A federal appeals court will hear arguments Tuesday by the state of California and advocacy groups who contend the Trump administration overreached by waiving environmental reviews to speed construction of the president's prized border wall with Mexico.
California is appealing a decision by U.S. District Judge Gonzalo Curiel of San Diego, who sided with the administration in February. The president had repeatedly berated Curiel during the 2016 campaign over an unrelated case involving fraud allegations and now-defunct Trump University.
At issue before a three-judge panel in Pasadena, California, is a 2005 law that gave the Homeland Security secretary broad authority to waive dozens of laws including the National Environmental Policy Act, Clean Air Act and Endangered Species Act. Those laws require time-consuming reviews and are subject to prolonged legal challenges that can delay or even derail projects.
California argues that the waiver authority expired in 2008, when Homeland Security satisfied congressional requirements at the time on how much wall to build. It is being joined in the appeal by the Center for Biological Diversity, the Sierra Club, Defenders of Wildlife and Animal Legal Defense Fund.
The administration has issued three waivers in the last year, two to build in parts of California and one in part of New Mexico. President George W. Bush's administration issued the previous five waivers, allowing the government to quickly extend barriers to about one-third of the border.
In California, the government began replacing barriers on a 14-mile stretch in San Diego and a 2-mile stretch of Calexico. The waivers also cleared the way for it to build eight prototypes in San Diego to guide future designs.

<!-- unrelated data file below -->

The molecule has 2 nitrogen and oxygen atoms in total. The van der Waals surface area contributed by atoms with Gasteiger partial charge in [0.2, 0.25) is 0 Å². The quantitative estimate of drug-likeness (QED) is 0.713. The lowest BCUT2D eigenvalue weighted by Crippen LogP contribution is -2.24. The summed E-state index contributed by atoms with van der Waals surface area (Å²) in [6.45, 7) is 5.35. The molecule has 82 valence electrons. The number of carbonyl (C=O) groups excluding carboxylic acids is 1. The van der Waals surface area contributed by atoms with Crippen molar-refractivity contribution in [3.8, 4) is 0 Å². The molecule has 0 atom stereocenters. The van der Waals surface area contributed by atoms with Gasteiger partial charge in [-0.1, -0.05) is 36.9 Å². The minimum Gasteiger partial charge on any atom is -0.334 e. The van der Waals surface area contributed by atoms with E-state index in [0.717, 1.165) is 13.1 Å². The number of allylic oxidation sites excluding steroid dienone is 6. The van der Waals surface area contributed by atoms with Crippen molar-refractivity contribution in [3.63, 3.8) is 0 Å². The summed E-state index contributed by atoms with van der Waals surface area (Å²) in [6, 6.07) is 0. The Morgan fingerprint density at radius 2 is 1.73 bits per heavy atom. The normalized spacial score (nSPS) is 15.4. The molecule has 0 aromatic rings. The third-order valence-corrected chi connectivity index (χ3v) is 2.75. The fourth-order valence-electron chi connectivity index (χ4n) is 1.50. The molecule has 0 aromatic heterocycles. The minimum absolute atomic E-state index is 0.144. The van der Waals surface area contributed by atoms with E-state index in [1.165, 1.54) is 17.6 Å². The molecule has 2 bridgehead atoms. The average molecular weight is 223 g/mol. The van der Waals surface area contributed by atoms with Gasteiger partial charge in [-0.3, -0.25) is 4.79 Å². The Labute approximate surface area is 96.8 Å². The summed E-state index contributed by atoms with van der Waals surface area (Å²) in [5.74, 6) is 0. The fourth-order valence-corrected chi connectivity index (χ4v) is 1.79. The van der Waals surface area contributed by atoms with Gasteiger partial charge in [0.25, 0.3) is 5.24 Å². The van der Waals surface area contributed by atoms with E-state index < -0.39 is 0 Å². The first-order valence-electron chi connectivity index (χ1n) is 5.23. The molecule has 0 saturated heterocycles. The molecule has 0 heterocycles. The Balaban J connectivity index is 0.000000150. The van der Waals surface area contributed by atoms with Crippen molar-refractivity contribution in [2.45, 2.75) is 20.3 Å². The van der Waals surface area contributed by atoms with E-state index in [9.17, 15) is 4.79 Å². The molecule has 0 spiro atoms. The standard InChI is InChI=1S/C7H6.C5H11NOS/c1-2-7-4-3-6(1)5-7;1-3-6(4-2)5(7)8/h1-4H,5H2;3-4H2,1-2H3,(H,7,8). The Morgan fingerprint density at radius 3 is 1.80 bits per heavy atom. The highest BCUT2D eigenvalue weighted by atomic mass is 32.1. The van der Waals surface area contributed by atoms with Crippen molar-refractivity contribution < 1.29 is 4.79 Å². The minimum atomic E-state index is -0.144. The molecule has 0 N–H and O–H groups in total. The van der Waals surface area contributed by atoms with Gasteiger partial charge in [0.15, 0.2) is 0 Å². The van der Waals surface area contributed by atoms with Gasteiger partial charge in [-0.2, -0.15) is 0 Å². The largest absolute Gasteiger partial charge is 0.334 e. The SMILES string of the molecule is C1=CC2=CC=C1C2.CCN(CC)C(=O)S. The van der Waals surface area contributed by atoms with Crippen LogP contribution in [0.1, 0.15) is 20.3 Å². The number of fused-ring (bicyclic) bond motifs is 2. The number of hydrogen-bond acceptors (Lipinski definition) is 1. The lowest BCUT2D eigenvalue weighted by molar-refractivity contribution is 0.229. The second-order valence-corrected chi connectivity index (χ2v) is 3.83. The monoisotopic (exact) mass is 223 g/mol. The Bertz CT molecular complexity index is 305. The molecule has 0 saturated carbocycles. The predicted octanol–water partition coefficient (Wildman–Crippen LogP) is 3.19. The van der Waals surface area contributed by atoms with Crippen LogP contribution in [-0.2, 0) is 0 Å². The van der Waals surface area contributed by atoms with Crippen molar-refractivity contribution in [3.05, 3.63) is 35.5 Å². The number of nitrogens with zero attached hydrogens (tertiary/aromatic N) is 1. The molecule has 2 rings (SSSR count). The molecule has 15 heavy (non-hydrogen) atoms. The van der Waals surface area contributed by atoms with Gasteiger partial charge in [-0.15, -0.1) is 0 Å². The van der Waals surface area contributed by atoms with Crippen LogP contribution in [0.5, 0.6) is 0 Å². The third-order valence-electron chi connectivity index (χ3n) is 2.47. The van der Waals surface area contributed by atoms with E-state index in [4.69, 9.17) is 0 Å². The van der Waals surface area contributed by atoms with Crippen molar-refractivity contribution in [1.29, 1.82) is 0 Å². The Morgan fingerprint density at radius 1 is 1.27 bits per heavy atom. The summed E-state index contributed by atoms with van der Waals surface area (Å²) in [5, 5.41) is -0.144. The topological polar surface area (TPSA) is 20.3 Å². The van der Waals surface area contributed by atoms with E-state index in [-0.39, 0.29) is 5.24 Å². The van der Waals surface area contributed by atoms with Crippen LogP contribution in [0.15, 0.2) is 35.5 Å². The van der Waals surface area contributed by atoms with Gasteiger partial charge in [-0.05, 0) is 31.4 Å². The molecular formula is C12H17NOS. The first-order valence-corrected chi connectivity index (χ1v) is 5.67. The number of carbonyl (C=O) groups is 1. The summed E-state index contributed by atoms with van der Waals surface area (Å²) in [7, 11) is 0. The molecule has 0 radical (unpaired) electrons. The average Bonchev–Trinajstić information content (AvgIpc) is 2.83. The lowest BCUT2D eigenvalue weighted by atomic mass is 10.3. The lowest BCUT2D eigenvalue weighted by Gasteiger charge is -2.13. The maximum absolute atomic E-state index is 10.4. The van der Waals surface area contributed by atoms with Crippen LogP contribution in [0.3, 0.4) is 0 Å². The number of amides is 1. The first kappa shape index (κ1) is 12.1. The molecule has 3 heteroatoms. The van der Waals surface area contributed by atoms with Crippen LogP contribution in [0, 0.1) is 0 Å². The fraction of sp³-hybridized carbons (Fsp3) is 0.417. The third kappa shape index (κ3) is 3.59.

Trump is seeking $25 billion over 10 years for the border wall and other border security technology and has held out the possibility of a government shutdown if Congress doesn't fund one of his signature campaign pledges. The administration received $1.6 billion this year and has requested the same amount in next year's budget, largely to build in Texas' Rio Grande Valley.
Legal challenges to border barriers have failed over the years amid national security concerns. The Congressional Research Service said in a report last year for members of Congress that it saw no legal impediments to construction if deemed appropriate for controlling the border.
Curiel mentioned his Indiana roots in his 101-page ruling on the wall when he cited another native of the state, U.S. Supreme Court Chief Justice John Roberts, who wrote in another case that courts should not make policy judgments.
"The court cannot and does not consider whether the underlying decisions to construct border barriers are politically wise or prudent," Curiel wrote.